When Jeffery Kin, the artistic director of The Players Centre for Performing Arts, first mentioned that I should audition for the titular tole in The Will Rogers Follies, one of the first things I did was go to YouTube to find out more about the man. I’ve heard the name, mostly in association with people collecting money in the movie theater, but I didn’t really know anything about him. When I watched the recording of his 1931 radio broadcast at the behest of President Herbert Hoover, I was only a few minutes in before I realized that I had to at least audition.
If you’re as unfamiliar with him as I was, Will Rogers grew up on Cherokee reservation in Oolagah, Oklahoma as the son of a rancher. He picked up roping as a hobby, and at the age of nineteen, he went to Argentina to be a cowboy, a job that turned into an opportunity to tour the world with Texas Jack’s Wild West Circus. When he returned to America a few years later, he started working with Vaudeville shows, working in witty comments about things he’d read in the newspaper with trick roping, which culminated in almost a decade of performances in the Ziegfeld Follies before moving on to become a star on the silver screen, a revered voice on radio, a well read columnist in the newspapers, and a presidential candidate.
The more I’ve learned about him, the more I wish I could be him, so this opportunity to at least pretend to be him for 2 hours and 23 minutes or so for a few weeks is a pretty wonderful opportunity. When I got the script, I typed out all of my monologues, dialogue, and song lyrics to find that I had 7,111 words to memorize. So I started memorizing right away, and the day I got a proper rope, thirty days from opening night, I started to spin.
As joyful as it made me when I finally achieved a flat loop, my jaw dropped a bit when I watched Rogers’ 1922 film The Ropin’ Fool. Today, any of his tricks could be developed on the silver screen with the right CGI, but to do what that man could do with a rope is nothing short of astonishing. I can’t imagine I could ever be as good as Will with the rope, but I do know that we have a lot of the same sentiments and sensibilities, and, fortunately, I have other talents to fall back on if I never become an all star roper.
The speech that hooked me on Will Rogers was done at the height of the Depression, and he took the blame out on the same methodologies that have caused each of the 14 financial recession we’ve had ever since. As much as it inspired me, it also broke my heart a little to think that as significant a voice as he was in Americana, 86 years later, we’re still facing the same dilemmas.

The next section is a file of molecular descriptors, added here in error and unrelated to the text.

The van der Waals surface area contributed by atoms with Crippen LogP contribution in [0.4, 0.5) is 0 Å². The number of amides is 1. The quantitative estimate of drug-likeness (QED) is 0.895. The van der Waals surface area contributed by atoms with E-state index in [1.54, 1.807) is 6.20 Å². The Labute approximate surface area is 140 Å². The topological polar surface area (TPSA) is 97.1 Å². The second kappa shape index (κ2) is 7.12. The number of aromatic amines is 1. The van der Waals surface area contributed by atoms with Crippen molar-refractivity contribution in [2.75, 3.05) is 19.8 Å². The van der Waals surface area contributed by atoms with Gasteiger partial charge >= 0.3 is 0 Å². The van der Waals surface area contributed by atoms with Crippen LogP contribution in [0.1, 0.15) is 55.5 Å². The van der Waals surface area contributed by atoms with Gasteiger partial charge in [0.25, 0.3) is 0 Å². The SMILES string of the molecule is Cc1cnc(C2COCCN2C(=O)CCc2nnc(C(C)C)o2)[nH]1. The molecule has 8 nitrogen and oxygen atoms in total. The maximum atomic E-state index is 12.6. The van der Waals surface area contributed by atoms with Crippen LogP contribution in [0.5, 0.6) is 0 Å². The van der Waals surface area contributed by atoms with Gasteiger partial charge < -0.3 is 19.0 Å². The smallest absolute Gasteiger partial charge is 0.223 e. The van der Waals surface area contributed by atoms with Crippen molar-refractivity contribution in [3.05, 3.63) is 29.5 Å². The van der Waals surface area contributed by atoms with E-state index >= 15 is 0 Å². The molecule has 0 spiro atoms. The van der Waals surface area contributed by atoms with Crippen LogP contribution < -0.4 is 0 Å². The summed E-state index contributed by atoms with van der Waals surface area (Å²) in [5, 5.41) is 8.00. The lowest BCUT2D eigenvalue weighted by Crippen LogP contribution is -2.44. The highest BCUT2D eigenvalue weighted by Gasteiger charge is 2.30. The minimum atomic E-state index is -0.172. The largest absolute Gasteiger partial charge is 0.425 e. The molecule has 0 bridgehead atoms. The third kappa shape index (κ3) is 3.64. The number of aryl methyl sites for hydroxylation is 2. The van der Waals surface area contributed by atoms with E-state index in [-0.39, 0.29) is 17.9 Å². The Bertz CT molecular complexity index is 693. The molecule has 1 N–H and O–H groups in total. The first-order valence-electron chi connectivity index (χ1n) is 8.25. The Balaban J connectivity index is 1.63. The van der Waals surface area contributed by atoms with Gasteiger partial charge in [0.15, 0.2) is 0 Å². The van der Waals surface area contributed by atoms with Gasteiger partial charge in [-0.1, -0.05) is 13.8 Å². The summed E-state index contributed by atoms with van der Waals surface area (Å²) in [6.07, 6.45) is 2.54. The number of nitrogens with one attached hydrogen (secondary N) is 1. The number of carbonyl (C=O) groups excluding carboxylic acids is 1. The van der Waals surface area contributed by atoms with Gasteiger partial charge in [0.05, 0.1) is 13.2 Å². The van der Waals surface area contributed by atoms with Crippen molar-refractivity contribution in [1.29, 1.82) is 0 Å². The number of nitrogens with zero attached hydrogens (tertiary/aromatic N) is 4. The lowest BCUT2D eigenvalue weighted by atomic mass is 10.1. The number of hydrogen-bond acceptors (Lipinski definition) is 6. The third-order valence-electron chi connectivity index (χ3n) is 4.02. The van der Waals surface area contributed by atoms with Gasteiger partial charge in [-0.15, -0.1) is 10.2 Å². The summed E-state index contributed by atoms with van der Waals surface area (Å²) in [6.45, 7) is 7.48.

“The only problem that confronts this country today,” Will said, “is that at least seven million people are out of work. That’s our only problem. There is no other one before us at all. It’s to see that every man that wants to is able to work, is allowed to find a place to go to work, and also, to arrange some way of getting a more equal distribution of the wealth income.”
He commented on the ridiculousness of putting energy into prohibition when people were starving, criticizing the wealth of the nation, and the distribution of profits.
“Prohibition,” Will said, “we hear a lot about that. Well, that’s nothing compared to your neighbors’ children that are hungry. It’s food, it ain’t drink that we’re worried about today. Here a few years ago we was so afraid that the poor people was liable to take a drink that now we’ve fixed it so they can even get something to eat. Here we are in a country with more wheat, and more corn, and more money in the bank, more cotton, more everything in the world – there’s not a product that you can name that we haven’t got more of it than any country ever had on the face of the Earth – and yet, we’ve got people starvin’.”
The version of this speech in the play is a bit different, but it still speaks to the heart as a call for Americans to look out for one another, and after the events of the last few weeks, it’s heartening to see how many Americans are doing just that.
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